EuroScience supports the vision of a scientific workforce that creates a positive change for society. We believe that this vision can only be realised if the professional workforce is as diverse and representative of the society it should serve. We recognise that there are many obstacles to achieving this diversity, including organisational cultures (the values and behaviours that contribute to the unique social and psychological environment of an organisation) in the workplace that are not inclusive, supportive or designed to nurture and celebrate diverse voices and talents.
EuroScience is preparing a set of activities that focuses on highlighting both good and bad organisational practices and culture within our broad community. To better understand our future areas of focus, we have invited our stakeholders to respond to an anonymous questionnaire which helped us learn more about the current concerns and obstacles those working in the science profession encounter in their working environment. The consultation consisted of 11 questions and was divided in two parts: the first studied the various aspects of culture at the workplace as well as their ideal working conditions, the second part would explore how the Covid-19 pandemic affected their work.
The open consultation was sent to subscribers of the EuroScience mailing list, as well as being promoted on social media. Answering was fully voluntary and anonymous. Thus, we cannot present statistics of different groups or populations. The numbers shown here represent the 394 responses obtained.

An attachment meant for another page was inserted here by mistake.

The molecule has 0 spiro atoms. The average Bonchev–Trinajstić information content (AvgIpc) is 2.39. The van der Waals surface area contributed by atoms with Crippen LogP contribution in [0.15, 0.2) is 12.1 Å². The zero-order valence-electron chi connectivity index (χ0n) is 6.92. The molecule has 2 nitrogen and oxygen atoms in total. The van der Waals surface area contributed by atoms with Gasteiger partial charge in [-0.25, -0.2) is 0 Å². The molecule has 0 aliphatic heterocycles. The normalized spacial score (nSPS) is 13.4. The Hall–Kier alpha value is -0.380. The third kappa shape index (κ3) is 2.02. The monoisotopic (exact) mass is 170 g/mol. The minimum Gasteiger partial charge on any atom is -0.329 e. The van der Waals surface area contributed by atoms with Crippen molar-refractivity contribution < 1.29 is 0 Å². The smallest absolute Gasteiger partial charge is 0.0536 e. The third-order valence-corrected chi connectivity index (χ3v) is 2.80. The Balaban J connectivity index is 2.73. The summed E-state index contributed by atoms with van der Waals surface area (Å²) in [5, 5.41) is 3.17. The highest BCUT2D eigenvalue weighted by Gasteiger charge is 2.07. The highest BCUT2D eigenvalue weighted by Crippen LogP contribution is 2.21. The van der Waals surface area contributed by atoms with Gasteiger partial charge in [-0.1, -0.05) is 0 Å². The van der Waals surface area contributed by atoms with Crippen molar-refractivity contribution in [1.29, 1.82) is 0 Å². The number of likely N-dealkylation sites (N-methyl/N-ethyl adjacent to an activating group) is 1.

While we are still examining the first part, which requires more in-depth analysis, we can already report on the second part, composed of two questions, dealing with how the Covid-19 pandemic has impacted our working environment and wellbeing.
Question 1: The pandemic has positively affected my work in the following ways (multiple answers were possible): 394 responses
|I don’t have to commute||172||44%|
|I have a better work-life balance||110||28%|
|I work more efficiently at home||99||25%|
|I can concentrate better at home||99||25%|
|I have shorter, more focused meetings||113||29%|
|It has not positively affected my work||116||29%|
Question 2: The pandemic has negatively affected my work in the following ways (multiple answers were possible)
|I find the isolation difficult||149||38%|
|I don’t have the ideal environment to work||132||34%|
|I cannot undertake my lab work at home||131||33%|
|I find juggling work with family/caring responsibilities difficult||98||25%|
|It has affected my mental health||91||23%|
|It has not negatively affected my work||71||18%|
|I have contracted Covid-19||16||4%|
We observed that almost half of the respondents were happy not to travel to work. 30% indicated that their meetings were much shorter and focused, and the same percentage also claimed that they had a better work-life balance. However, we cannot affirm that these two aspects are interrelated.
25% respondents judged that they work more efficiently and are able to concentrate more effectively at home.
Covid-19 did not positively affect the work of 30% of respondents
Taking into account the negative impact of Covid-19 on work; the main obstacle detected was coping with isolation. 38% of respondents affirmed finding isolation difficult, 34% didn’t have an ideal environment to work and the same percentage responded not being able to undertake lab work at home.
Family life has also been affected as 25% of respondents found it difficult to juggle between work and family/caring responsibilities. About 23% then declared being affected mentally and about 4% had contracted Covid-19.
Covid-19 did not negatively affect the work of 18% of respondents
Overall, if we examine and compare the records, we can conclude that Covid-19 had a subsequent impact on our work.